retirement income planning

If you’re nearing the end of a long career or have recently retired, you know something about what it takes to be successful. Luck can help, but hard work and proper planning are much more important. It’s the same with retirement. Deciding where your income will come from, working to help minimize your tax burden, and knowing how much you’re paying in fees are important parts of creating a solid retirement plan. Here’s what to know if you don’t want to leave your retirement income to chance.

Know Where Your Income Will Come From

Once you know what your expenses in retirement will be like and how much you can expect from Social Security, you can work on filling in the gap. Figure out where the money will come from, how confident you are you can count on it, and how it will be taxed. If you think you’re taking on too much investment risk or unsure how your savings in an IRA, 401(K), or similar retirement account can best be used as retirement income, an advisor can help. There are many guaranteed income options available, and there is no one size fits all solution.

Work to Minimize Your Tax Burden

A recent survey found that 32% of retirees with $150,000 or more of investable assets said they wished they had better prepared for paying taxes in retirement.[1] While the COVID-19 pandemic and its effects on your finances may have taken up your attention, it’s still important to know tax minimization strategies in 2020 and beyond. This is particularly true if you have a large chunk of your nest egg in a taxable retirement account. There are many potential strategies: Depending on your situation, you might consider a Roth conversion, offsetting investment gains with losses, or working to help minimize taxes on home sales and rental property sales.

Know How Much You’re Paying in Fees For Your Retirement Accounts

According to the Boston College Center for Retirement Research, paying an annual fee of 50 basis points for 30 years can reduce the purchasing power of savings in a retirement account by one-eighth.[2] Fees typically range from under 0.5% to over 2%. 2% might not seem like much, but let’s compare a 401(k) plan that charges 2% in fees to one that charges 1%. Both start with a balance of $100,000 and have an expected annual rate of return of 8%. After 30 years, the account paying 2% in fees would grow to $574,350. Meanwhile, the account paying 1% in fees would grow to $761,225.[3] It’s important to know how much you’re paying in Mutual Fund and ETF fees as well.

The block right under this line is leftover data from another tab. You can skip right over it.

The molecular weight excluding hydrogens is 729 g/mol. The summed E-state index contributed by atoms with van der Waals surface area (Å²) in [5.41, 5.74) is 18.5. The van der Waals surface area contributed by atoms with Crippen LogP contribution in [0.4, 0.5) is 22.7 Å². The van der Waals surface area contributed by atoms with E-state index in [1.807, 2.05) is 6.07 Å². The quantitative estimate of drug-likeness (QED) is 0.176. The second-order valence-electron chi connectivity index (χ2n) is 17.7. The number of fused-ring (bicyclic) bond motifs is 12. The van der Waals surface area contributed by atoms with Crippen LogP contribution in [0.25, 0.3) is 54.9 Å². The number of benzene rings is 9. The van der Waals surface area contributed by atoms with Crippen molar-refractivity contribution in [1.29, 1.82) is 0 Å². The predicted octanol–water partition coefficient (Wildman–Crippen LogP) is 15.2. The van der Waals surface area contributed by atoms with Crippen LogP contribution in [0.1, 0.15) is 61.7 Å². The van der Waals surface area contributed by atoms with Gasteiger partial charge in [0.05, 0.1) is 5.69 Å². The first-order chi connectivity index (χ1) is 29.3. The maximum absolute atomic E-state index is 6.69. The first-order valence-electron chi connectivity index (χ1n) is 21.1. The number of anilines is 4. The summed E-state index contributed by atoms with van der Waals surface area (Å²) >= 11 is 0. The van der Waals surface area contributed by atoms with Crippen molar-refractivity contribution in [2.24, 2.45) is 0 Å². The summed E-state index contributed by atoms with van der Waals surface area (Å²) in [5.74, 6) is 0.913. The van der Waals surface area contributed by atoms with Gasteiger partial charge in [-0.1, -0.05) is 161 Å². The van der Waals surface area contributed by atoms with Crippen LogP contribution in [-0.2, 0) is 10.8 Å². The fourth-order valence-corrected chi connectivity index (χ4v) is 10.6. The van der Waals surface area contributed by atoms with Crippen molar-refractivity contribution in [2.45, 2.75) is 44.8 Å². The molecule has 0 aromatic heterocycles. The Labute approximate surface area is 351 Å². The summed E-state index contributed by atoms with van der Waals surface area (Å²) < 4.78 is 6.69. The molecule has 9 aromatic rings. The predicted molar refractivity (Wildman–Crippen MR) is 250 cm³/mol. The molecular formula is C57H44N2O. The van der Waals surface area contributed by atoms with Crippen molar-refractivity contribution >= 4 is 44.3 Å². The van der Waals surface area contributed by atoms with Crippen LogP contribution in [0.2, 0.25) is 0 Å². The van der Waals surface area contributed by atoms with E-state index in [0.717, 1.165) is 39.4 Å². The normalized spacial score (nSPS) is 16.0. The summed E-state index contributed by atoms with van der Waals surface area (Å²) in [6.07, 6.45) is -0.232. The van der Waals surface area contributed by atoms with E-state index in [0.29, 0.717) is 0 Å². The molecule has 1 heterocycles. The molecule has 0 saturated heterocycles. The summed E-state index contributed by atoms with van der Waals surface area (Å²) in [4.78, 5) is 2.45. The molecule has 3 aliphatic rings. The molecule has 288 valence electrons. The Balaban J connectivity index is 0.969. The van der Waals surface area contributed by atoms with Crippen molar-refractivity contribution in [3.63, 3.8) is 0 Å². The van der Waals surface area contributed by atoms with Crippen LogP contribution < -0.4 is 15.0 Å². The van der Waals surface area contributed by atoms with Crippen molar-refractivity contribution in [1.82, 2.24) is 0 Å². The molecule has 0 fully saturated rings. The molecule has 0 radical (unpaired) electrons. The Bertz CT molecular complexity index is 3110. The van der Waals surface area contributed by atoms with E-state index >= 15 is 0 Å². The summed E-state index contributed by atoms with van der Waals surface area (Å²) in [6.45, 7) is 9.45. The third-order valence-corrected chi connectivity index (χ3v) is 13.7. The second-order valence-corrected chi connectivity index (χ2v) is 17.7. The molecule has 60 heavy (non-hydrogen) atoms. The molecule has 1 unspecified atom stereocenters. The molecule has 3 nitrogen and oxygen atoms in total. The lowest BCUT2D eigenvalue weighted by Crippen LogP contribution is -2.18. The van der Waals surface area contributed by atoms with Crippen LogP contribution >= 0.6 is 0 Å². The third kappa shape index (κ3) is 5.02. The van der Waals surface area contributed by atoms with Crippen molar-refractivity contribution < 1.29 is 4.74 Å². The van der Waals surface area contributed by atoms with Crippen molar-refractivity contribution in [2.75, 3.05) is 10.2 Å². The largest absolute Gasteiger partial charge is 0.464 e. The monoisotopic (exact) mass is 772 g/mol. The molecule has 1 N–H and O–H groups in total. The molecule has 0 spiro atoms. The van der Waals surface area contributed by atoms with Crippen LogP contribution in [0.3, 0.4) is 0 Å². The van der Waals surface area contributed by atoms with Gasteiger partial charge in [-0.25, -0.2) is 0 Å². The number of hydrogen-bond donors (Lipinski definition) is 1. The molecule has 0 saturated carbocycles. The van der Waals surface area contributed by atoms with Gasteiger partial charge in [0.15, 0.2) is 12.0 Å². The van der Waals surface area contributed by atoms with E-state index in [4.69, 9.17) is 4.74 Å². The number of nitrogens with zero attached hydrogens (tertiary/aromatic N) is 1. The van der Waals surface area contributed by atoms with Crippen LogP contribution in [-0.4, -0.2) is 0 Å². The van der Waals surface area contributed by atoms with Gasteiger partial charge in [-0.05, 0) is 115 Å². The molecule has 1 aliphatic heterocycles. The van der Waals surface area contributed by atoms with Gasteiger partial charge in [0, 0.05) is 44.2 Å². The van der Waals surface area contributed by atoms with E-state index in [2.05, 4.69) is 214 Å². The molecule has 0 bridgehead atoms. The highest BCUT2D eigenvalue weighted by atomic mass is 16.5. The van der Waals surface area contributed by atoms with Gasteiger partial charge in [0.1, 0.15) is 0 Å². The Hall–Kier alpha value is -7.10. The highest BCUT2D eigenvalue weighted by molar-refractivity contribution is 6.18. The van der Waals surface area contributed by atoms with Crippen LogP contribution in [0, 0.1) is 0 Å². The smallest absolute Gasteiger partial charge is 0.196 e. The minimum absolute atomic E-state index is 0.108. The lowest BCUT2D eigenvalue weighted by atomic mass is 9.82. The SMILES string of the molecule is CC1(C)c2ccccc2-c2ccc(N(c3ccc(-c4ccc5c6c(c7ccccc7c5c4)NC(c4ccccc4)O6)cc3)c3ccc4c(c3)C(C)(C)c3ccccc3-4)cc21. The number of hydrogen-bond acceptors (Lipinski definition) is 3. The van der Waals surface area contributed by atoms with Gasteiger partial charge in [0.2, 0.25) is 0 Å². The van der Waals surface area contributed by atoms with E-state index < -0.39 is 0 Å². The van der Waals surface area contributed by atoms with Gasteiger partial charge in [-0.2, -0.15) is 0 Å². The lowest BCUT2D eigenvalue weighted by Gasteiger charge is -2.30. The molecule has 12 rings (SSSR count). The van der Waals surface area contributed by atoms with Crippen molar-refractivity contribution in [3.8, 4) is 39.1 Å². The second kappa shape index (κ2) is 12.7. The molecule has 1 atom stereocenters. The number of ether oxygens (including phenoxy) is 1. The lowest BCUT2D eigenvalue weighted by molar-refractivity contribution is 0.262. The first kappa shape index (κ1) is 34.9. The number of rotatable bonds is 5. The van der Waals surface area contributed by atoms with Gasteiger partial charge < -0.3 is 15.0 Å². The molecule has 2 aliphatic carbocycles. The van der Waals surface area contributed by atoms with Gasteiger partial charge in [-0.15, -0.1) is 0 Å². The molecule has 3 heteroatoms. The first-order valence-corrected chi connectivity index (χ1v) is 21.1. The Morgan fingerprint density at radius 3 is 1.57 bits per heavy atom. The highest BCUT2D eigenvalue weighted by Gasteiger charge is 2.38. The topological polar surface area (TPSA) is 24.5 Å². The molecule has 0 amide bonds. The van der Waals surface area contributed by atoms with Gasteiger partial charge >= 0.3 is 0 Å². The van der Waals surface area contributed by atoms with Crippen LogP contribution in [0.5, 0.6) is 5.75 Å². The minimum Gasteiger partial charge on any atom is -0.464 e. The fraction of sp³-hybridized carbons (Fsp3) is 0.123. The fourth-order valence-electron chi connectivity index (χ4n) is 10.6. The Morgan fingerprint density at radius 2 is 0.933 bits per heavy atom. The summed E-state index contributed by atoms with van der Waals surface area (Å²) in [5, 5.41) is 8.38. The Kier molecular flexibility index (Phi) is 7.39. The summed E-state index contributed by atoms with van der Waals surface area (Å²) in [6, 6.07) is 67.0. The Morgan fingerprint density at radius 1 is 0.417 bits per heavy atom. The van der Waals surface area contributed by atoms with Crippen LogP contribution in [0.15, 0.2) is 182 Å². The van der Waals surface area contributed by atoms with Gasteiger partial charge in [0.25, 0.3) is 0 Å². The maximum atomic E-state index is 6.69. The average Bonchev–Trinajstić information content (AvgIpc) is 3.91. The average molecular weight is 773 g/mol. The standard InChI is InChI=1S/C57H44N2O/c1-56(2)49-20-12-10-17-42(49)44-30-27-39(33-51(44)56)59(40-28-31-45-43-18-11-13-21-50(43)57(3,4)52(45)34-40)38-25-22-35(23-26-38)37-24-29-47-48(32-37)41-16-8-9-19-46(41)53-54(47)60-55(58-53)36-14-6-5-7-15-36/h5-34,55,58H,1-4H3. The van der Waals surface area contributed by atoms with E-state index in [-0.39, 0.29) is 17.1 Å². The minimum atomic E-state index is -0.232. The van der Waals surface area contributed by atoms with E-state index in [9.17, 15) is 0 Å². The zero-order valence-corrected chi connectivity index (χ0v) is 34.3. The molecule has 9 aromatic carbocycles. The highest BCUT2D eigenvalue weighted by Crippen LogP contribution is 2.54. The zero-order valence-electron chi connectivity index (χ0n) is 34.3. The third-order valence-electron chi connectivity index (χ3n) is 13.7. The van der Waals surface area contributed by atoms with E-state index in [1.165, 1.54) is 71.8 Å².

Don’t leave your retirement income to chance, and don’t feel that you’re alone when planning for retirement. Our team of professionals is here to help you cover all aspects of your finances so you can retire with a solid plan in place. Sign up for a complimentary review so that we can learn more about your retirement concerns and goals.



The content presented is for informational purposes only and is not intended as offering financial, tax, or legal advice, and should not be considered a solicitation for the purchase or sale of any security. Some of the informational content presented was prepared and provided by Lone Beacon Media, LLC dba Lone Beacon, while other content presented may be from outside sources believed to be providing accurate information. Regardless of source no representations or warranties as to the completeness or accuracy of any information presented is implied. Lone Beacon Media, LLC is not affiliated with the Advisor, Advisor’s RIA, Broker-Dealer, or any state or SEC registered investment advisory firm. Before making any decisions you should consult a tax or legal professional to discuss your personal situation.

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